• You are able to track and regulate your periods. Oftentimes oral contraceptives allow you to skip your period altogether, although you should consult your doctor to determine whether or not you can skip your placebo pills. Some brands are even specifically designed to only give you your period three to four times a year.
• You have control over when you want to start or stop preventing pregnancy. While most forms of birth control aren’t permanent, oral contraceptives provide a greater level of autonomy over your preventative care.
• Pills can lighten your periods or reduce painful symptoms like cramping.
• Pills can sometimes even reduce acne
• If used perfectly, pills are 99 percent effective at preventing pregnancy, however, pills can oftentimes be used incorrectly and rendered ineffective.
• Pills must be taken at the same time every day to remain effective. Beyond simply taking the pill, vomiting or diarrhea can also render the pill less effective.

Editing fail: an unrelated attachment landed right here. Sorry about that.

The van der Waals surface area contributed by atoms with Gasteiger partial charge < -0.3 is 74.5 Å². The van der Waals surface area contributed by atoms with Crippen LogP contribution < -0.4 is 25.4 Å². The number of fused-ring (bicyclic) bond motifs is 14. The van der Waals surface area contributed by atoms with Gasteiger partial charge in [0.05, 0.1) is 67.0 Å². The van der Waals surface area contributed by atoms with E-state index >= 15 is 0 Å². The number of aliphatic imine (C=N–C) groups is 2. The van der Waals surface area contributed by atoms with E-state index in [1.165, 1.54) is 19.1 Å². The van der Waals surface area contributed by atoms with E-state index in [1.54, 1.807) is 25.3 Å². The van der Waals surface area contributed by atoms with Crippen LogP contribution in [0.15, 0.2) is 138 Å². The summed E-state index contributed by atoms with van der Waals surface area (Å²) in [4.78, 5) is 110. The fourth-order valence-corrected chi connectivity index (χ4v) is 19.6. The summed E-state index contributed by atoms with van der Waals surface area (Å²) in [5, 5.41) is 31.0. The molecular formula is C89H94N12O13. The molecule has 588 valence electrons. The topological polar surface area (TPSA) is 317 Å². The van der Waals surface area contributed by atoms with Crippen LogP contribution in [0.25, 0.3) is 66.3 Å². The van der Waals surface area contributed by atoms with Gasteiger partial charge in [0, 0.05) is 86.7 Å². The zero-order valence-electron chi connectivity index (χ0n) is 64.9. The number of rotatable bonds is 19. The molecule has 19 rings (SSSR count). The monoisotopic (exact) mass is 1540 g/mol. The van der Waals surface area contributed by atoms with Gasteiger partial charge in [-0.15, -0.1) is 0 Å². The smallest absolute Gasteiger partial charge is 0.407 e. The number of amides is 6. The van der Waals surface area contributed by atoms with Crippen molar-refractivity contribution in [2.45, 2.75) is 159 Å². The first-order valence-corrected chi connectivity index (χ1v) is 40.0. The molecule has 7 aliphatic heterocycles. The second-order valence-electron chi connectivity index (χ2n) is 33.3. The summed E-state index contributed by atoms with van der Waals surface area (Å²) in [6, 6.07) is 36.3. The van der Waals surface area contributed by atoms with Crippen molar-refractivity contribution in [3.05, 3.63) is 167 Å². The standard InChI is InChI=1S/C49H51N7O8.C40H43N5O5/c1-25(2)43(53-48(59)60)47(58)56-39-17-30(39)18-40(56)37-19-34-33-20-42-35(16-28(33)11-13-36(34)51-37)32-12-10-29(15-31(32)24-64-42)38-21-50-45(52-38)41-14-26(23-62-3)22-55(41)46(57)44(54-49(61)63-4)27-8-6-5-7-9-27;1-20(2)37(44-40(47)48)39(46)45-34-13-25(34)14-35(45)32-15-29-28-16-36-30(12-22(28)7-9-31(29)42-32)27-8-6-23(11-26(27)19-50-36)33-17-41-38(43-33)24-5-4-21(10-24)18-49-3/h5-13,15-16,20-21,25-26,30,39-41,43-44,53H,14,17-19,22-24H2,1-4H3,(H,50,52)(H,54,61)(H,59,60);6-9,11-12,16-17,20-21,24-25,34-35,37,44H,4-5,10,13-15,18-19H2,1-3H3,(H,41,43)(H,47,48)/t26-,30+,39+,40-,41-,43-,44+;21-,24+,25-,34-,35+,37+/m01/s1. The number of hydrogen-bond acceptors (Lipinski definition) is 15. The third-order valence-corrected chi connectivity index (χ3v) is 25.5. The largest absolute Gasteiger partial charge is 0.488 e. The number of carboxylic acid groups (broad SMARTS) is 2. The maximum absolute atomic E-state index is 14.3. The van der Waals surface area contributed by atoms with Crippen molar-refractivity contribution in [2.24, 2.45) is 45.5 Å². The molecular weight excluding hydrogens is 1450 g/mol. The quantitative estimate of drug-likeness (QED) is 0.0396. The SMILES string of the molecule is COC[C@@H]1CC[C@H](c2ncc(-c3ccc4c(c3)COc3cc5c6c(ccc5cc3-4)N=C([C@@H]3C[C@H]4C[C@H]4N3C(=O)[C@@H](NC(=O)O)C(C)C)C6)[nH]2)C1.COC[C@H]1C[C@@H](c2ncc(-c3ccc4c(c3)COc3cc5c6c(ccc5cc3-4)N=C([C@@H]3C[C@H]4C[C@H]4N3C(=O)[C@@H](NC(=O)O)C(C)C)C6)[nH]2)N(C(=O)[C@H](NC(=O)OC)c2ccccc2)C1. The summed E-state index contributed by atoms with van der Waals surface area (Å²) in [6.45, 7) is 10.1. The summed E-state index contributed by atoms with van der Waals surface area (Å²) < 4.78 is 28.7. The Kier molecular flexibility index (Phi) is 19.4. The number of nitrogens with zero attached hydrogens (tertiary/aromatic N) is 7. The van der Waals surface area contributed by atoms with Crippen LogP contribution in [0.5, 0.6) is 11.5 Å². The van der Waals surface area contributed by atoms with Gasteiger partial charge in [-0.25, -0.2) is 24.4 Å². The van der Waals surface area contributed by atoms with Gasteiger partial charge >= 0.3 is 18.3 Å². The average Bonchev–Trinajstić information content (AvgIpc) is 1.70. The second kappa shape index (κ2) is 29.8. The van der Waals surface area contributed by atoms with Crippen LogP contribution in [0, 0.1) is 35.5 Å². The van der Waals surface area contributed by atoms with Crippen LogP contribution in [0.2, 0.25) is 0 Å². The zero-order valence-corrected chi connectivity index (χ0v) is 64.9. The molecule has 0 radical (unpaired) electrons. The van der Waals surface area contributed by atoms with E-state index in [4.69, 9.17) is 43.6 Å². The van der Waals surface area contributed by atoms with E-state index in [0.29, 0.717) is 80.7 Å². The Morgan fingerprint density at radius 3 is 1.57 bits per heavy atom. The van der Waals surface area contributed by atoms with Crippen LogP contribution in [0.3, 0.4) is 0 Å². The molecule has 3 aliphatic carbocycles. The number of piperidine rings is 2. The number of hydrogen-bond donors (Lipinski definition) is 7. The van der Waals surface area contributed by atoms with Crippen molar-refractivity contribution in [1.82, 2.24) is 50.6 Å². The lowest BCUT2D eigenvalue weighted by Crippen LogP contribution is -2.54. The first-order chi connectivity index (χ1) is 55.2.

• There is a slightly increased risk for blood clots, stroke, and other health conditions. Let your doctor know if you suffer from migraines, high blood pressure, history of blood clots, or if you have a history of smoking.
The Depo shot is a contraceptive injection that contains progestin and is typically administered every three months.
• A good option for those who have just given birth to prevent contraception that could endanger the mother
• Weight gain
• Long term use can lead to decreased bone density
• For those who decide to conceive, it can take a long time to exit your system
• Periods can be very irregular or stop altogether
Intrauterine Device (IUD)
The IUD is a device inserted into the Uterus through a quick in-office procedure that contains hormones that block sperm from reaching eggs.
• Very effective at preventing pregnancy (more than 99 percent effective)
• There are fewer side effects because it acts locally in your body instead of working through your entire system.
• IUDs can last 3 to 10 years, depending on the type you have. Reduced trips to the doctor’s office mean a reduced risk of forgetting an appointment.
• Requires in-office visit for insertion.
• Although the procedure to insert the IUD is quick, it can be a somewhat uncomfortable procedure.